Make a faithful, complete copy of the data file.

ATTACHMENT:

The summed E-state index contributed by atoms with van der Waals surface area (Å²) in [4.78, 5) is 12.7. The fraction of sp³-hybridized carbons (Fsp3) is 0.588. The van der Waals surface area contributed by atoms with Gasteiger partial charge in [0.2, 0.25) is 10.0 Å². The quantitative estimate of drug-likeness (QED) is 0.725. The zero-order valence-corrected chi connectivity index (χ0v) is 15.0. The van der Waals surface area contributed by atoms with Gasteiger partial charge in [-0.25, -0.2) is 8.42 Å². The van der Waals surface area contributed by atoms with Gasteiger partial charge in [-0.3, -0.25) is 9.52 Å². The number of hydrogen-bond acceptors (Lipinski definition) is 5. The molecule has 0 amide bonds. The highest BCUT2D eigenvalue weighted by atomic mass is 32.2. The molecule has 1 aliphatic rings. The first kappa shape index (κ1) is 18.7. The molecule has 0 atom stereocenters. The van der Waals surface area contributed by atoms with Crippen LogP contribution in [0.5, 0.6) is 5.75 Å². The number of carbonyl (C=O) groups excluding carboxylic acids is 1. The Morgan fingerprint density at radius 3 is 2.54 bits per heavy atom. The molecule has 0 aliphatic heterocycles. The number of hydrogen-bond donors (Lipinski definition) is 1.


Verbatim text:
The summed E-state index contributed by atoms with van der Waals surface area (Å²) in [4.78, 5) is 12.7. The fraction of sp³-hybridized carbons (Fsp3) is 0.588. The van der Waals surface area contributed by atoms with Gasteiger partial charge in [0.2, 0.25) is 10.0 Å². The quantitative estimate of drug-likeness (QED) is 0.725. The zero-order valence-corrected chi connectivity index (χ0v) is 15.0. The van der Waals surface area contributed by atoms with Gasteiger partial charge in [-0.25, -0.2) is 8.42 Å². The van der Waals surface area contributed by atoms with Gasteiger partial charge in [-0.3, -0.25) is 9.52 Å². The number of hydrogen-bond acceptors (Lipinski definition) is 5. The molecule has 0 amide bonds. The highest BCUT2D eigenvalue weighted by atomic mass is 32.2. The molecule has 1 aliphatic rings. The first kappa shape index (κ1) is 18.7. The molecule has 0 atom stereocenters. The van der Waals surface area contributed by atoms with Crippen LogP contribution in [0.5, 0.6) is 5.75 Å². The number of carbonyl (C=O) groups excluding carboxylic acids is 1. The Morgan fingerprint density at radius 3 is 2.54 bits per heavy atom. The molecule has 0 aliphatic heterocycles. The number of hydrogen-bond donors (Lipinski definition) is 1.